Paired plots were established across a soil moisture gradient (dry, periodically flooded, flooded) in three forested wetland watersheds in Louisiana and South Carolina, USA in 1986–1987. All trees greater than 10-cm diameter at breast height were tagged and measured annually through 1999 to determine density, basal area changes, ingrowth, and mortality. A greater number of tree species was found in South Carolina dry and periodically flooded sites than in Louisiana. Flooded sites in both states were dominated by water tupelo (Nyssa aquatica) and baldcypress (Taxodium distichum). The overall trend in density in both states was flooded > periodically flooded > dry. From 1987 to 1999, density decreased in all of the Louisiana sites except one, while in South Carolina, density remained the same or increased in four of the sites and decreased in the other four. The greatest changes in density occurred in those sites where water-level changes were occurring and in areas where storm winds struck. Basal area in 1987 was similar in both states, ranging from 20.8 to 55.2 m2/ha in Louisiana and 24.0 to 49.5 m2/ha in South Carolina. Flooded sites had the greatest basal area, and periodically flooded and dry sites had similar basal areas. Mortality rates in Louisiana and South Carolina forested wetlands are typically low (around 2%/year) in areas that have not been altered hydrologically. Annual mortality in Louisiana plots with increased water levels rose from 4% in 1987 to 16% in 1997. Wind storm events significantly increased mortality rates, and mortality rates remained high for years after the event, as damaged trees died. Of special concern are areas like the Verret Basin site where the exotic, invasive species Chinese tallow (Sapium sebiferum) invaded after Hurricane Andrew and has the potential to become a dominant canopy tree in the future.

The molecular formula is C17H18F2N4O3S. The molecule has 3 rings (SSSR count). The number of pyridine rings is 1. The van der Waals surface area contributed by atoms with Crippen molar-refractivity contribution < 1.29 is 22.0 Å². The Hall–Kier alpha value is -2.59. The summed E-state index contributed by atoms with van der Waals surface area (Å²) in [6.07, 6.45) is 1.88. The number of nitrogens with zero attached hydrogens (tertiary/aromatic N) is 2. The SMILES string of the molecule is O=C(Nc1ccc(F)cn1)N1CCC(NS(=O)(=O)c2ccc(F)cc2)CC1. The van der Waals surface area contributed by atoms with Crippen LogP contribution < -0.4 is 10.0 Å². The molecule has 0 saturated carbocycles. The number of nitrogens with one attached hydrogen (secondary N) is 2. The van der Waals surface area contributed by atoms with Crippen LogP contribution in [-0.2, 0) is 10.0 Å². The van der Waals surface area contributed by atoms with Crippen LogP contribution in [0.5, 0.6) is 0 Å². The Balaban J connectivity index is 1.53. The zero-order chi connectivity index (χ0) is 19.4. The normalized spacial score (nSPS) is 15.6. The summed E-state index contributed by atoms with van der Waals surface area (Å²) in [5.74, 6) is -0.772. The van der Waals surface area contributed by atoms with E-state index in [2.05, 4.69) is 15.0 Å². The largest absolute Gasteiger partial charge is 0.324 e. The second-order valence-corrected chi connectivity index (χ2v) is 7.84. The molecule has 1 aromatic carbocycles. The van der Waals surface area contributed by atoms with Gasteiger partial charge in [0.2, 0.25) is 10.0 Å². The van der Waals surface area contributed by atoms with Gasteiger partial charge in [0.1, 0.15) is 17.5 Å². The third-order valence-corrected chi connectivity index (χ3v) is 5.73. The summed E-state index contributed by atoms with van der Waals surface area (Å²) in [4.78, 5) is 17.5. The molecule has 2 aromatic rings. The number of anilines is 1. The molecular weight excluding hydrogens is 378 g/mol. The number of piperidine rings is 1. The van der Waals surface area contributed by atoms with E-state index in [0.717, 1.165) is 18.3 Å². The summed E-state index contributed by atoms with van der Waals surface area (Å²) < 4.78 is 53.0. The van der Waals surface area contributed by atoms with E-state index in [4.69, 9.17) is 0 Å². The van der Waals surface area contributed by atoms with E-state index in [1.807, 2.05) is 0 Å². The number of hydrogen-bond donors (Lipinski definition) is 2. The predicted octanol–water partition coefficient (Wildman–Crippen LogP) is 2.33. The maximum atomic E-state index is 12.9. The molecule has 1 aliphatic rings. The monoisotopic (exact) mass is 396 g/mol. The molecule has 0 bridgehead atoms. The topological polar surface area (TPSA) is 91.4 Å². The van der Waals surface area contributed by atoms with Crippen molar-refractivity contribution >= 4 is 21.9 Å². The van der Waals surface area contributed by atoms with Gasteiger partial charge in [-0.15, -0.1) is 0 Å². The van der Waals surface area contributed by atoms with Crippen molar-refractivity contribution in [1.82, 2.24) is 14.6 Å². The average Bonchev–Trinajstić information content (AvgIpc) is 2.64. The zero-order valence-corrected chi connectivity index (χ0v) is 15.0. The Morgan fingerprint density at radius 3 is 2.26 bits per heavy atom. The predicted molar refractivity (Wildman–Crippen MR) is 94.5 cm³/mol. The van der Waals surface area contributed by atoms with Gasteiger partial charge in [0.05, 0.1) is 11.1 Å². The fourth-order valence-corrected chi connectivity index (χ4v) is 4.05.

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Vol. 22 • No. 1